const { WebhookClient } = require("dialogflow-fulfillment");
const getPrice = require("./helpers");

app.get("/", (req, res) => {
  res.send("Hi from server!");
});

app.post("/", express.json(), (req, res) => {
  const agent = new WebhookClient({ request: req, response: res });

  function handleIntent(agent) {
    const intent = agent.intent;
    const item = agent.contexts[0].parameters.item;
    const quantity = agent.contexts[0].parameters.quantity;
    const billingAmount = getPrice(intent, item, quantity);

    const response =
      intent === "Take Order - yes"
        ? `Great! Your ${quantity} ${item} and cookies will be ready in no time. Please pay ${billingAmount}$.`
        : `Okay! Your ${quantity} ${item} will be ready in no time. Please pay ${billingAmount}$.`;

    agent.add(response);
  }

  const intentMap = new Map();
  intentMap.set("Take Order - yes", handleIntent);
  intentMap.set("Take Order - no", handleIntent);
  agent.handleRequest(intentMap);
});

app.listen(8080, () => {
  console.log("server running...");
});

Helpers to calculate the price:

const priceList = {
  mocha: 5,
  latte: 7,
  cookies: 2,
};

module.exports = function (intent, item, quantity) {
  const total =
    intent === "Take Order - yes"
      ? priceList[`${item}`] * quantity + priceList["cookies"]
      : priceList[`${item}`] * quantity;

  return total;
};

Let’s walk through the above implementation.

The imported WebhookClient will handle the communication with DialogFlow’s webhook fulfillment API. When a fulfillment-enabled intent is matched, an HTTPS POST webhook request is sent to our server. This request is handled by agent.handleRequest(intentMap). It takes in a map of handlers and each handler is a function callback. The one defined here extracts all the needed information from the passed instance, calculates the billing amount, and then finally returns the dynamic response.

Making the server public

Using ngrok is the fastest and easiest way to put the server on the Internet. Follow the steps herefor quick setup and installation. Once done with the steps, run the following command:

ngrok http 8080

And the secured public URL is ready in no time:

ngrok-url

Note: Remember to keep the local server up and running

Enabling the webhook

Go ahead and enable the webhook in the Fulfillment window and enter the secured public URL. In addition, bear in mind that webhook calls need to be enabled for both follow-up intents.

All looks good. Let’s test it now:

Our chatbot is all set up!

Integrating the DialogFlow chatbot into a React App

There are many ways to integrate the chatbot into a React app:

  • Build the chat widget in React from scratch. Handle the state of incoming and outgoing messages using a library like Redux and modify the Node server to handle calls from the React app as well as send them to DialogFlow. This does sound interesting, but is a lot to cover and is outside the scope of this particular article.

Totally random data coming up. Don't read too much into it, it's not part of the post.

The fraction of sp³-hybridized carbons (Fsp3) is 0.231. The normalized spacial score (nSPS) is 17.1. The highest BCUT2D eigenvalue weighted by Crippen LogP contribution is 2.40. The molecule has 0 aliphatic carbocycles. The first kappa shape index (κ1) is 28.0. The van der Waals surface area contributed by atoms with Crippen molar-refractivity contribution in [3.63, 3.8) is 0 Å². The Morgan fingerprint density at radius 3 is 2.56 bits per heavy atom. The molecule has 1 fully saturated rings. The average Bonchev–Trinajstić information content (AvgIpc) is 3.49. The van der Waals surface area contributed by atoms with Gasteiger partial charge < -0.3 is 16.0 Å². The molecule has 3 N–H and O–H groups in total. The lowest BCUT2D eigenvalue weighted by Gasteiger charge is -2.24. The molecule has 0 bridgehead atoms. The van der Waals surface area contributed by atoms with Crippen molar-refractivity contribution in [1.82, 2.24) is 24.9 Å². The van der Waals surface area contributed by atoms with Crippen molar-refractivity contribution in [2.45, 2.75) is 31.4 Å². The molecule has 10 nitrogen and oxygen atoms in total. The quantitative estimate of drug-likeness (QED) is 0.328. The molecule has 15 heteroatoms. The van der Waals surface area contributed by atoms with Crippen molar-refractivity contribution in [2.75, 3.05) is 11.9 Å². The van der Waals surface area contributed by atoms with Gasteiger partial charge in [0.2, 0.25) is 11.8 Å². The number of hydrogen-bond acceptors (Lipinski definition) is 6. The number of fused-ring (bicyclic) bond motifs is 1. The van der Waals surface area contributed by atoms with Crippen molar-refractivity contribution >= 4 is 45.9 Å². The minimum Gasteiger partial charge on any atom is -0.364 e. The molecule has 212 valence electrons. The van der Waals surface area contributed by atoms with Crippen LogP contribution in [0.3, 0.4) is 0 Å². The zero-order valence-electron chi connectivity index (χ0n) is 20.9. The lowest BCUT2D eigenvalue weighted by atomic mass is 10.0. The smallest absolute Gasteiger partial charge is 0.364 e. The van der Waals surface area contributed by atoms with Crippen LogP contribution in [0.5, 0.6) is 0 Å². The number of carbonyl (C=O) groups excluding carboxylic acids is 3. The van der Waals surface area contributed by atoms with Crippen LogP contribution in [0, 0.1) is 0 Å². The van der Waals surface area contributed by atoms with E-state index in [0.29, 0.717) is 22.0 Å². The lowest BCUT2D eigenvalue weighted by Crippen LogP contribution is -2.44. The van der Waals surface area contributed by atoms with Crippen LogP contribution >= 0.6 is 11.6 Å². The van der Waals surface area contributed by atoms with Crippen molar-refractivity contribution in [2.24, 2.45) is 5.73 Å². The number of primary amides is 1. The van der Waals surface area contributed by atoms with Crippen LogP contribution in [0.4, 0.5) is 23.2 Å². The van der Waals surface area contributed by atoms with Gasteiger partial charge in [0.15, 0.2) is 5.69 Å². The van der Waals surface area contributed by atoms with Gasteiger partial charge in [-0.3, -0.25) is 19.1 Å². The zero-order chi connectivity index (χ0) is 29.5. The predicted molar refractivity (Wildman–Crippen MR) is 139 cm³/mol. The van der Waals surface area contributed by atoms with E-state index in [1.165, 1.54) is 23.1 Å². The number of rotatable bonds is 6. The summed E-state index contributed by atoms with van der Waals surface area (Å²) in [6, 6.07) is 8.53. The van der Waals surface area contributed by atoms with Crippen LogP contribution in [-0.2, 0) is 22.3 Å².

• Using Kommunicateto rather more effortlessly integrate the DialogFlow chatbot into React app.

In this blog tutorial, we’re going with the Kommunicate option.

DialogFlow ES: Kommunicate integration

Follow these steps:

Go for Free Trial and sign up with your Google account.

Click Bot Integrations and select DialogFlow ES.

Get the JSON key from the DialogFlow cloud account using the instructions mentioned in the following image:

bot-integration-json-key

Next, we get to choose a customized avatar:

choose-avatar

And that’s all we need to do for DialogFlow ES and Kommunicate integration!

kommunicate-success

Integrate the Kommunicate chat widget into a React App

Create a chatbot component and paste the following code in useEffect():

function Chatbot() {
  useEffect(() => {
    (function (d, m) {
      var kommunicateSettings = {
        appId: "<YOUR APP_ID>",
        popupWidget: true,
        automaticChatOpenOnNavigation: true,
      };
      var s = document.createElement("script");
      s.type = "text/javascript";
      s.async = true;
      s.src = "https://widget.kommunicate.io/v2/kommunicate.app";
      var h = document.getElementsByTagName("head")[0];
      h.appendChild(s);
      window.kommunicate = m;
      m._globals = kommunicateSettings;
    })(document, window.kommunicate || {});
  }, []);
  return <div></div>;
}

export default Chatbot;

Remember to replace the placeholder with your appId.

Finally, import it into the App component and run the app locally to test the integration:

local-react-bot

And just like that, we have added our chatbot to our React app. Visit this dashboard to add more customizations to things like color, icons, and notification sounds, etc.

Conclusion

That’s all for this blog! We learned several aspects of chatbot development; from building it with DialogFlow, connecting with the NodeJS server, to finally Integrating it into React app. I hope it made sense to you and you were able to follow along with this tutorial with ease.

If you have any questions, you can leave them in the comments and I’ll be happy to answer them. Feel free to reach out to me on LinkedInor Twitter.